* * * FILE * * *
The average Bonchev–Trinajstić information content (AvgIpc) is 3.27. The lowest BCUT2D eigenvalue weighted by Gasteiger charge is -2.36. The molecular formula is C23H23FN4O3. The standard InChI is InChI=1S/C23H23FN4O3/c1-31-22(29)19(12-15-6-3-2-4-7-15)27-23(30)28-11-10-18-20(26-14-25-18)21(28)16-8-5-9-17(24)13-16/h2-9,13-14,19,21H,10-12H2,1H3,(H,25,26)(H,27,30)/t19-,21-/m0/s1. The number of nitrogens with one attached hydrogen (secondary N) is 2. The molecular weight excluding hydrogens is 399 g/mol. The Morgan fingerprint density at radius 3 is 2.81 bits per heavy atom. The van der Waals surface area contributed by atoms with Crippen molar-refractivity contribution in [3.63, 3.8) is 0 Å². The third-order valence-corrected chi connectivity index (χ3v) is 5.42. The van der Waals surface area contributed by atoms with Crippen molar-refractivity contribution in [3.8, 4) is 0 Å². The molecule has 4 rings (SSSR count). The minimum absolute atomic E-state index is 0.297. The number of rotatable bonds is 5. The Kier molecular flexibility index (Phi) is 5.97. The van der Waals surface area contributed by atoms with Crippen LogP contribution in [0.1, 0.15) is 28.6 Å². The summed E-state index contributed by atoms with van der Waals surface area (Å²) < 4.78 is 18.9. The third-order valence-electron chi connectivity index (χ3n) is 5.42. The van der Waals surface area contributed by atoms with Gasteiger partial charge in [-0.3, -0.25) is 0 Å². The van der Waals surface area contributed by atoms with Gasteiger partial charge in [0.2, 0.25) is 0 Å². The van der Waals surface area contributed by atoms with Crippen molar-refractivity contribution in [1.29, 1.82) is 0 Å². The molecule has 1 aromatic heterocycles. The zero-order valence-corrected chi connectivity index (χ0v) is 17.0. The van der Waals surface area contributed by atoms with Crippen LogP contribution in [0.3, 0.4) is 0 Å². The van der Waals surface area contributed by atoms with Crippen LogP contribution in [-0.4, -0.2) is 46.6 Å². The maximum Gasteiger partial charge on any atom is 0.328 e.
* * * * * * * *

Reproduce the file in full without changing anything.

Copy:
The average Bonchev–Trinajstić information content (AvgIpc) is 3.27. The lowest BCUT2D eigenvalue weighted by Gasteiger charge is -2.36. The molecular formula is C23H23FN4O3. The standard InChI is InChI=1S/C23H23FN4O3/c1-31-22(29)19(12-15-6-3-2-4-7-15)27-23(30)28-11-10-18-20(26-14-25-18)21(28)16-8-5-9-17(24)13-16/h2-9,13-14,19,21H,10-12H2,1H3,(H,25,26)(H,27,30)/t19-,21-/m0/s1. The number of nitrogens with one attached hydrogen (secondary N) is 2. The molecular weight excluding hydrogens is 399 g/mol. The Morgan fingerprint density at radius 3 is 2.81 bits per heavy atom. The van der Waals surface area contributed by atoms with Crippen molar-refractivity contribution in [3.63, 3.8) is 0 Å². The third-order valence-corrected chi connectivity index (χ3v) is 5.42. The van der Waals surface area contributed by atoms with Crippen molar-refractivity contribution in [3.8, 4) is 0 Å². The molecule has 4 rings (SSSR count). The minimum absolute atomic E-state index is 0.297. The number of rotatable bonds is 5. The Kier molecular flexibility index (Phi) is 5.97. The van der Waals surface area contributed by atoms with Crippen LogP contribution in [0.1, 0.15) is 28.6 Å². The summed E-state index contributed by atoms with van der Waals surface area (Å²) < 4.78 is 18.9. The third-order valence-electron chi connectivity index (χ3n) is 5.42. The van der Waals surface area contributed by atoms with Gasteiger partial charge in [-0.3, -0.25) is 0 Å². The van der Waals surface area contributed by atoms with Gasteiger partial charge in [0.2, 0.25) is 0 Å². The van der Waals surface area contributed by atoms with Crippen molar-refractivity contribution in [1.29, 1.82) is 0 Å². The molecule has 1 aromatic heterocycles. The zero-order valence-corrected chi connectivity index (χ0v) is 17.0. The van der Waals surface area contributed by atoms with Crippen LogP contribution in [0.3, 0.4) is 0 Å². The van der Waals surface area contributed by atoms with Crippen LogP contribution in [-0.4, -0.2) is 46.6 Å². The maximum Gasteiger partial charge on any atom is 0.328 e.